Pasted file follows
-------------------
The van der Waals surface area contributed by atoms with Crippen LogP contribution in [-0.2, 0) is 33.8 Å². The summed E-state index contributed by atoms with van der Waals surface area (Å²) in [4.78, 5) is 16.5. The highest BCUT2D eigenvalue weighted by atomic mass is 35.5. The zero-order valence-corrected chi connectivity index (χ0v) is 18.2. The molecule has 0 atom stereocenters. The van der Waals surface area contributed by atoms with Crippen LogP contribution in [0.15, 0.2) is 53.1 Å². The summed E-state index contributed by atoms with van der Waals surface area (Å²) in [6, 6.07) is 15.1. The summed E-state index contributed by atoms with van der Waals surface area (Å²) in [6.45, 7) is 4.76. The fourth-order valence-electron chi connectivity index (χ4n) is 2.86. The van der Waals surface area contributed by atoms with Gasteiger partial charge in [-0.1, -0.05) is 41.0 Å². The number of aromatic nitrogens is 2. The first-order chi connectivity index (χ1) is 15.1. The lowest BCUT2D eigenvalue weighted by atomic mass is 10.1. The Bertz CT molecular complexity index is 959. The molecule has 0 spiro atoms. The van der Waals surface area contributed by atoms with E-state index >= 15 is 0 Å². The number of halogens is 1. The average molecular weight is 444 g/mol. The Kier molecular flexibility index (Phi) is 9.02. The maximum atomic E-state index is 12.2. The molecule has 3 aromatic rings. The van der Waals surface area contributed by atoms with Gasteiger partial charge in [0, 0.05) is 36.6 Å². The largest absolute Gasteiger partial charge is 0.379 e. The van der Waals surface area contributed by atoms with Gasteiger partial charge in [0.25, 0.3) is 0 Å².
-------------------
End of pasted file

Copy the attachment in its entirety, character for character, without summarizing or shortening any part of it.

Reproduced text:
The van der Waals surface area contributed by atoms with Crippen LogP contribution in [-0.2, 0) is 33.8 Å². The summed E-state index contributed by atoms with van der Waals surface area (Å²) in [4.78, 5) is 16.5. The highest BCUT2D eigenvalue weighted by atomic mass is 35.5. The zero-order valence-corrected chi connectivity index (χ0v) is 18.2. The molecule has 0 atom stereocenters. The van der Waals surface area contributed by atoms with Crippen LogP contribution in [0.15, 0.2) is 53.1 Å². The summed E-state index contributed by atoms with van der Waals surface area (Å²) in [6, 6.07) is 15.1. The summed E-state index contributed by atoms with van der Waals surface area (Å²) in [6.45, 7) is 4.76. The fourth-order valence-electron chi connectivity index (χ4n) is 2.86. The van der Waals surface area contributed by atoms with Gasteiger partial charge in [-0.1, -0.05) is 41.0 Å². The number of aromatic nitrogens is 2. The first-order chi connectivity index (χ1) is 15.1. The lowest BCUT2D eigenvalue weighted by atomic mass is 10.1. The Bertz CT molecular complexity index is 959. The molecule has 0 spiro atoms. The van der Waals surface area contributed by atoms with E-state index >= 15 is 0 Å². The number of halogens is 1. The average molecular weight is 444 g/mol. The Kier molecular flexibility index (Phi) is 9.02. The maximum atomic E-state index is 12.2. The molecule has 3 aromatic rings. The van der Waals surface area contributed by atoms with Gasteiger partial charge in [0, 0.05) is 36.6 Å². The largest absolute Gasteiger partial charge is 0.379 e. The van der Waals surface area contributed by atoms with Gasteiger partial charge in [0.25, 0.3) is 0 Å².